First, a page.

United States District Court, S.D. Ohio, Eastern Division
KIMBERLY J. MAYNARD, Plaintiff,
COMMISIONER OF SOCIAL SECURITY, Defendant.
C. Smith Judge.
REPORT AND RECOMMENDATION
KIMBERLY A. JOLSON UNITED STATES MAGISTRATE JUDGE.
Kimberly J. Maynard, brings this action under 42 U.S.C.
§ 405(g) seeking review of a final decision of the
Commissioner of Social Security (“Commissioner”)
denying her application for Disability Insurance Benefits
(“DIB”) and Supplemental Security Income
(“SSI”). For the reasons set forth below, it is
RECOMMENDED that the Court
REVERSE the Commissioner's
non-disability finding and REMAND this case
to the Commissioner and Administrative Law Judge under
Sentence Four of § 405(g).
filed her first application for DIB and SSI in December 2010,
which was denied by Administrative Law Judge Rita Eppler on
December 10, 2013. (Doc. 8-3, Tr. 99-117).
Eppler made the following residual functional capacity
. . . the claimant has the residual functional capacity to
perform a full range of work at all exertional levels but
with the following nonexertional limitations: she is able to
understand, remember and carry out simple routine repetitive
tasks and is able to frequently interact with supervisors,
coworkers and the public. She is limited to low stress work,
which in this case is defined as having no strict production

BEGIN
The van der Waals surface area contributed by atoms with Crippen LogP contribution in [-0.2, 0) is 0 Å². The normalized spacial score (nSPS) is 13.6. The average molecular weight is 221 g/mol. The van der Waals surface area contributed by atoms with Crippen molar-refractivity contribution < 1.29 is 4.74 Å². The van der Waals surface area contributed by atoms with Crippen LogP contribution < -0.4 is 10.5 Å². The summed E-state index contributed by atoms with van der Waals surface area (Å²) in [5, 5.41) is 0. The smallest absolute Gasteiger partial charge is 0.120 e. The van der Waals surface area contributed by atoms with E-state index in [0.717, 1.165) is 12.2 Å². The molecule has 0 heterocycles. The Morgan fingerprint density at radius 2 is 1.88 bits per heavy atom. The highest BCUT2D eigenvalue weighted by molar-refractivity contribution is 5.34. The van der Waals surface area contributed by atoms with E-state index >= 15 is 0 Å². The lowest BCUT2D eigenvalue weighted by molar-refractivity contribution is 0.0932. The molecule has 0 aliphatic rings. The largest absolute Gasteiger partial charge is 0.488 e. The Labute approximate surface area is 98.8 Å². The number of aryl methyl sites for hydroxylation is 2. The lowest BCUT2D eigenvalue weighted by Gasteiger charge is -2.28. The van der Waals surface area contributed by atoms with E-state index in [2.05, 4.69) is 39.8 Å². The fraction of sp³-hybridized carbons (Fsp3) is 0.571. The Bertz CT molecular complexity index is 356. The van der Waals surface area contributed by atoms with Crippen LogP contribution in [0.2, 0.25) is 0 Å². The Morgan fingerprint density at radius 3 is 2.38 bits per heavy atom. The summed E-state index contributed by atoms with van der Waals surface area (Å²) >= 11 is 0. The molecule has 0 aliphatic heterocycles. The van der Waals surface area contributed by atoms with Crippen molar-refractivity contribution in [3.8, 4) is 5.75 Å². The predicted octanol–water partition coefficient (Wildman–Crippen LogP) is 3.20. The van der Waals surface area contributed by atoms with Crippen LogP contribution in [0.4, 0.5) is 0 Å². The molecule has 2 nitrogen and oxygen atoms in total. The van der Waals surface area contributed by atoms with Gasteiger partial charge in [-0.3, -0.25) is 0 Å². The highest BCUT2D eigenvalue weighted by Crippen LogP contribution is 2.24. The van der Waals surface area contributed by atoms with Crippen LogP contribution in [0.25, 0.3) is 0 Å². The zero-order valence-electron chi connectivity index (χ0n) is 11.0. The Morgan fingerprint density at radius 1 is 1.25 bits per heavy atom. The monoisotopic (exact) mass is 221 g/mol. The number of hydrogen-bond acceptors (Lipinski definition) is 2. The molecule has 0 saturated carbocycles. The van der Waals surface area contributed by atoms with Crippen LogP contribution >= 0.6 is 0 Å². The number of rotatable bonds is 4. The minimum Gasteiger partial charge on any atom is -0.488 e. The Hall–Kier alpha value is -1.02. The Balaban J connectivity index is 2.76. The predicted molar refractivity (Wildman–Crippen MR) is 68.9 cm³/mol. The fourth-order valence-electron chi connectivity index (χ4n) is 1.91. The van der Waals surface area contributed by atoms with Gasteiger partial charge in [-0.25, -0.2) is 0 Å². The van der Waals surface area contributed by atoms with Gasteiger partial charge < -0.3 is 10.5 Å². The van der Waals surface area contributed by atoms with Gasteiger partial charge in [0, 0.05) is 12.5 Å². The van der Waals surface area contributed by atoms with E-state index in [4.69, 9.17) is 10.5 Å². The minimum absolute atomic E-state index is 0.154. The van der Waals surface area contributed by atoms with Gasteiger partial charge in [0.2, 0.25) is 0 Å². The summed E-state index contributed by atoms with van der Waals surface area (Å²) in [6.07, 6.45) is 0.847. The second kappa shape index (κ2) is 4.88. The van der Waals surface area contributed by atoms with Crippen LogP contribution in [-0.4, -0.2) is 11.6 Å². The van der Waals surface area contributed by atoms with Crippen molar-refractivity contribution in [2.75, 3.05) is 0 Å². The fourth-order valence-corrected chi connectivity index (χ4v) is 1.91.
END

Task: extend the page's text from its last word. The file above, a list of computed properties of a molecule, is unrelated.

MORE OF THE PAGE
or time pressures.
filed another application for DIB and SSI on April 7, 2015,
alleging that she was disabled beginning December 13, 2013.
(Doc. 8, Tr. 296). After her application was denied initially
and on reconsideration, ALJ Irma Flottman (the
“ALJ”) held a hearing on August 7, 2017. (Tr.
69-97). On December 14, 2017, the ALJ issued a decision
denying Plaintiff's application for benefits. (Tr.
10-28). The Appeals Council denied Plaintiff's request
for review, making the ALJ's decision the final decision
of the Commissioner. (Tr. 1-6).
filed the instant case seeking a review of the
Commissioner's decision on August 27, 2018 (Doc. 1), and
the Commissioner filed the administrative record on November
9, 2018 (Doc. 8). Plaintiff filed her Statement of Errors
(Doc. 9), Defendant filed an Opposition (Doc. 11), and
Plaintiff filed a Reply (Doc. 12). In accordance with the
Court's directive, the parties also filed supplemental
briefs on the issue of res judicata. (See
Docs. 13, 14, 15). Thus, this matter is now ripe for
Relevant Medical Background
Statement of errors pertains to her mental health so the
Court limits its discussion of her medical records to the
4, 2012, Plaintiff underwent a psychiatric evaluation at
North Community Counseling Center. (Tr. 531-34). She reported
fighting depression for several years and described symptoms
of insomnia, fatigue, crying spells, and decreased appetite.
(Tr. 531). She also reported a history of suicidal ideation.
(Id.). Records from her mental status examination
indicate that she was well-groomed with average demeanor, eye
contact, and activity. (Tr. 532). She had clear speech and no
delusions, thoughts of self-abuse, aggression, or
hallucinations. (Id.). Her thought processes were
“circumstantial, ” and her mood was moderately
depressed, anxious and angry. (Tr. 533). She had a
“full” affect and was cooperative.
(Id.). Plaintiff was diagnosed with PTSD and
prescribed medication for her symptoms. (Id.).
continued to receive treatment at North Community Counseling
Center throughout 2012 and 2013. On September 17, 2013, she
reported a history of situational stressors, including
constant threats of violence from neighbors and having a
16-year-old son with impulse control problems. (Tr. 436). On